LONG HARBOUR, N.L. – A provincial Supreme Court judge has granted Vale an injunction as the mining giant tries to resume construction of a nickel processing plant in southern Newfoundland, where crane operators went on strike Thursday.
Company spokesman Bob Carter said the injunction was ordered after more than 90 workers walked off the job in Long Harbour around 6 a.m.
Carter said the injunction means the workers need to “cease and desist,” adding that the strike prevented more than 1,800 workers from accessing the site.
Roy Hawco, a spokesman for the union representing the striking workers, said they didn’t block other workers from accessing the site.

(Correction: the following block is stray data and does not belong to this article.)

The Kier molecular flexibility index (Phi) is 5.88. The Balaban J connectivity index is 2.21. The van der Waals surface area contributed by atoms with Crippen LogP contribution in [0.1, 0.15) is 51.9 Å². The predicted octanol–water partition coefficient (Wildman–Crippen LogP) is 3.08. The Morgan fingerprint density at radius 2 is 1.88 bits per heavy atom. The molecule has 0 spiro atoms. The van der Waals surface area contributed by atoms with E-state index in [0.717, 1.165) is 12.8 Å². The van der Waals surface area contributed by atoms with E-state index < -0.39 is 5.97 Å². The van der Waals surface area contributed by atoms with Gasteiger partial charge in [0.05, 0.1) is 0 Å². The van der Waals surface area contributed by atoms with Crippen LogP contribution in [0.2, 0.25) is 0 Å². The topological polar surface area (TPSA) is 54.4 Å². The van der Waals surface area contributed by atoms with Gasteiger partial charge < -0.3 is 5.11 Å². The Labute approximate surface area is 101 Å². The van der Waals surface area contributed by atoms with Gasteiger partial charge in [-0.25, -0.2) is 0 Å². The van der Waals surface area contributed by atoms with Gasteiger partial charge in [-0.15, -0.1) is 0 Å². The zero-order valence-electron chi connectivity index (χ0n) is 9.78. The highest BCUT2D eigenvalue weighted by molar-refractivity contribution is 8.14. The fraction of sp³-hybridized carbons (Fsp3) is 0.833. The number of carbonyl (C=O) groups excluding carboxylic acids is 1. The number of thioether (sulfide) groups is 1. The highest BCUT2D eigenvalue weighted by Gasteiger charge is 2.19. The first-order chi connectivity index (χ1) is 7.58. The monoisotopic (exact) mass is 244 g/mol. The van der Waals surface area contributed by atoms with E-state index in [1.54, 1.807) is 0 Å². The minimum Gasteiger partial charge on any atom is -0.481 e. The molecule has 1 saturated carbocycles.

He said the other unionized workers didn’t go on site out of solidarity.
“They’re backing each other,” he said. “We’ve been trying to get these issues solved since we started in 2009, so I guess frustration set in and that’s the route they took.”
Hawco said while the strike wasn’t sanctioned by the union, it is the result of more than two years of tension.
He said the crane operators are upset Vale is bringing in foreign workers.
“We’ve got lots of people out west who (could) come home if wages increased but (Vale) is bringing U.S. people up and that’s a lot of money compared to giving locals a few extra dollars on their paycheque,” he said.
Once the US$3.6 billion project is completed, it’s expected to employ 450 workers during its operation.